Curtis Daehler

Curtis Daehler


  • Population biology of invasive plants
  • Predicting plant invaders - Weed Risk Assessments
  • Global and regional patterns of plant invasions
  • Plant-herbivore interactions
  • Effects of fire on native and alien plant recruitment in coastal grasslands



St. John 413A


(808) 956-3929


(808) 956-3923

Research Interests

On-going research in my laboratory addresses questions about the ecology and evolution of invasive plants. My students and I have been interested in alien grasses, which seem to outcompete native plants, alter nutrient cycling, and change the frequency of fires in Hawaii. Other projects involve invasive trees (Myrica faya) and Verbascum thapsus, a Eurasian biennial weed. Some of our research has suggested that plant competitive hierarchies are strongly context-dependent, meaning that a plant’s relative competitive ability depends on environmental conditions (e.g. presence or absence of mycorrhizae, fire, drought or abundant nitrogen) and initial starting conditions (e.g. the size or density of the competitor). We are testing whether simple changes in field conditions can be used to alter competitive hierarchies, favoring native species over the invaders. My students also explore interactions between invasive plants and pollinators, herbivores and microorganisms in order to understand the roles that these organisms play in successful and failed plant invasions.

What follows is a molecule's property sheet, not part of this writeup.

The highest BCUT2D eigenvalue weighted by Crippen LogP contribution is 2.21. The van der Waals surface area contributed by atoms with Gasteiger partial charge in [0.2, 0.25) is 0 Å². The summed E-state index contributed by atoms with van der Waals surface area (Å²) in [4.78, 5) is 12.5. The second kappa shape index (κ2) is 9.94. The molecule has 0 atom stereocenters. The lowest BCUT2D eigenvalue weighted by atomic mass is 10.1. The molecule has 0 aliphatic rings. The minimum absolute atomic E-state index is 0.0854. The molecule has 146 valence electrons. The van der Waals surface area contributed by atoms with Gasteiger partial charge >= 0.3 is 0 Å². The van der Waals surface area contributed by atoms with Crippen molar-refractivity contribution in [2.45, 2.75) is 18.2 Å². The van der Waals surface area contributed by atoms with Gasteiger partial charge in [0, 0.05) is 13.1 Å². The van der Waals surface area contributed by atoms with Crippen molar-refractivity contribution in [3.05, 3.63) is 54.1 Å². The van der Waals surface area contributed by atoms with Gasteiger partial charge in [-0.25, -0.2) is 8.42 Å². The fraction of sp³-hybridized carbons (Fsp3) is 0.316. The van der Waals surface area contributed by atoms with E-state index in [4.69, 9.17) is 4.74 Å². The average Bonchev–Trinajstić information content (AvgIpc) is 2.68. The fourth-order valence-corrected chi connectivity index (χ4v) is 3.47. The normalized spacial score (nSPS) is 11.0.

More generally, I have been interested in global and regional patterns and trends among invaders. One recent focus has been on testing screening systems for identifying species that pose a high risk of becoming pests.

Selected Publications

Alexander, J. M., C. Kueffer, C. C. Daehler, P. J. Edwards, A. Pauchard, and T. Seipel. et al. 2011. Assembly of nonnative floras along elevational gradients explained by directional ecological filtering. Proceedings of the National Academy of Sciences 108:656-661.

Junker, R. R., R. Bleil, C. C. Daehler, and N. Bluethgen. 2010. Intra-floral resource partitioning between endemic and invasive flower visitors: consequences for pollinator effectiveness. Ecological Entomology 35:760-767.

Jakobs, G., C. Kueffer, and C. Daehler. 2010. Introduced weed richness across altitudinal gradients in Hawai'i: humps, humans and water-energy dynamics. Biological Invasions 12:4019-4031.